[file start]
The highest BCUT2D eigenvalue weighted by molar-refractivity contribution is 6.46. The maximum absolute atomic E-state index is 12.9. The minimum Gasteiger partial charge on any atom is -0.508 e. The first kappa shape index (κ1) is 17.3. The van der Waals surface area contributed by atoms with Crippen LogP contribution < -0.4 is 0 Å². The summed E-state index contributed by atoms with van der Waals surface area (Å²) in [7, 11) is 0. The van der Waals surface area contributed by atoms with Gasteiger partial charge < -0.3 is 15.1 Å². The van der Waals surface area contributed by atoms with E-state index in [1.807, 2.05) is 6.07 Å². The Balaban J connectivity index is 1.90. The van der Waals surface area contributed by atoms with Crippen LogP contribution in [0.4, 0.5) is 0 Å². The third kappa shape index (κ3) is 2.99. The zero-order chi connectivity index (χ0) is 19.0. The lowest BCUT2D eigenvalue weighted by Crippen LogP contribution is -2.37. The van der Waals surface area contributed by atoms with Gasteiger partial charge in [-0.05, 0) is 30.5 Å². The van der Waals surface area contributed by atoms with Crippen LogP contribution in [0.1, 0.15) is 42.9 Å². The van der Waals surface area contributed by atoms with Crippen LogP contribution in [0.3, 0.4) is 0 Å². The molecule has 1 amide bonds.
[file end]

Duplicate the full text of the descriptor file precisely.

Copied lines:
The highest BCUT2D eigenvalue weighted by molar-refractivity contribution is 6.46. The maximum absolute atomic E-state index is 12.9. The minimum Gasteiger partial charge on any atom is -0.508 e. The first kappa shape index (κ1) is 17.3. The van der Waals surface area contributed by atoms with Crippen LogP contribution < -0.4 is 0 Å². The summed E-state index contributed by atoms with van der Waals surface area (Å²) in [7, 11) is 0. The van der Waals surface area contributed by atoms with Gasteiger partial charge < -0.3 is 15.1 Å². The van der Waals surface area contributed by atoms with E-state index in [1.807, 2.05) is 6.07 Å². The Balaban J connectivity index is 1.90. The van der Waals surface area contributed by atoms with Crippen LogP contribution in [0.4, 0.5) is 0 Å². The third kappa shape index (κ3) is 2.99. The zero-order chi connectivity index (χ0) is 19.0. The lowest BCUT2D eigenvalue weighted by Crippen LogP contribution is -2.37. The van der Waals surface area contributed by atoms with Gasteiger partial charge in [-0.05, 0) is 30.5 Å². The van der Waals surface area contributed by atoms with Crippen LogP contribution in [0.1, 0.15) is 42.9 Å². The van der Waals surface area contributed by atoms with Crippen LogP contribution in [0.3, 0.4) is 0 Å². The molecule has 1 amide bonds.